Ohio Republican launches Senate campaign by demanding reparations for white people
Bernie Moreno for U.S. Senate campaign

A far-right Republican Ohio businessman this week announced he is running to unseat Democratic U.S. Senator Sherrod Brown, and called for reparations for white people.

“We didn’t really think of what were the people that came before us. We stand on the shoulders of giants,” declared Bernie Moreno, as Heartland Signal reports.

“We stand on the shoulders of people like John Adams, James Madison, Alexander Hamilton, George Washington – this group of people that took on the largest empire in history. That said, ‘No. We will not stand for this,'” he declared, offered no specifics.

“That same group of people, later– white people – died to free Black people,” said Moreno, who appears to already have the support of Donald Trump.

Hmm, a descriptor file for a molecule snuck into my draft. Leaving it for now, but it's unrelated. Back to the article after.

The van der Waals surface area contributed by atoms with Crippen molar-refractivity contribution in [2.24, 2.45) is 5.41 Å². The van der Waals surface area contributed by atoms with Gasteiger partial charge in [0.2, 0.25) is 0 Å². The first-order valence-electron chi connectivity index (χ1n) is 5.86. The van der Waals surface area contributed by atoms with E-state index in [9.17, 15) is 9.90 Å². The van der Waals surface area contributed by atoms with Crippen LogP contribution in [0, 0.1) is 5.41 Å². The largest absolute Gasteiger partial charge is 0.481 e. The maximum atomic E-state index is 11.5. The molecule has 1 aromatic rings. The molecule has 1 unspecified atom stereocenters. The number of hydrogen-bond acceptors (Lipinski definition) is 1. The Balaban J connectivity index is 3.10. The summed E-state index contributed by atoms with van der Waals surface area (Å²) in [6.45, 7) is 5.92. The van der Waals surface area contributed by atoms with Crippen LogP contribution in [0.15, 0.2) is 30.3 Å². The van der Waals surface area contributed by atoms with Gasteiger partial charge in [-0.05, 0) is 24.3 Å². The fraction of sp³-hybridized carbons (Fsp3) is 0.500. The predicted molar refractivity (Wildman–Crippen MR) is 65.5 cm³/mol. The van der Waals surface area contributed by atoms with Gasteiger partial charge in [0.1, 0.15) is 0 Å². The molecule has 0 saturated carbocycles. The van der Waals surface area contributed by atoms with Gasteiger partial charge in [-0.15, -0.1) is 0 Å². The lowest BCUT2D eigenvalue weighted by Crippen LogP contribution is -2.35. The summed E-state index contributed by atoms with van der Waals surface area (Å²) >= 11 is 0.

“It’s never happened in human history before, but it happened here in America. That’s not talked about in schools very much, is it? They make it sound like America is a racist, broken country. Name another country that did that, freed slaves, that died to do that.”

“You know, when they talk about reparations, where are the reparations for the people in the North who died to save the lives of Black people? I know it’s not politically correct to say that, but we gotta stop being politically correct. We gotta call it how it is.”

Moreno ran in 2022 but dropped out of the crowded race of MAGA candidates in a GOP primary won by venture capitalist and author J.D. Vance, who was strongly endorsed by Donald Trump. Moreno announced he was withdrawing from the race after meeting with Trump.

A lengthy NAACP resolution makes the legitimate case for reparations for Black people.

“African Americans have been enslaved in the United States from 1619 to 1865 and people of African descent have been murdered, brutalized, made victims of genocide, sexually assaulted and economically depressed based on race in the United States from 1619 through the civil rights movement. Evidence of this systemic racism are still present today. The United States government must atone for the actions in the name of the United States government against Black people in the United States,” it begins – hardly comparable to Moreno’s claim – with much more in the document.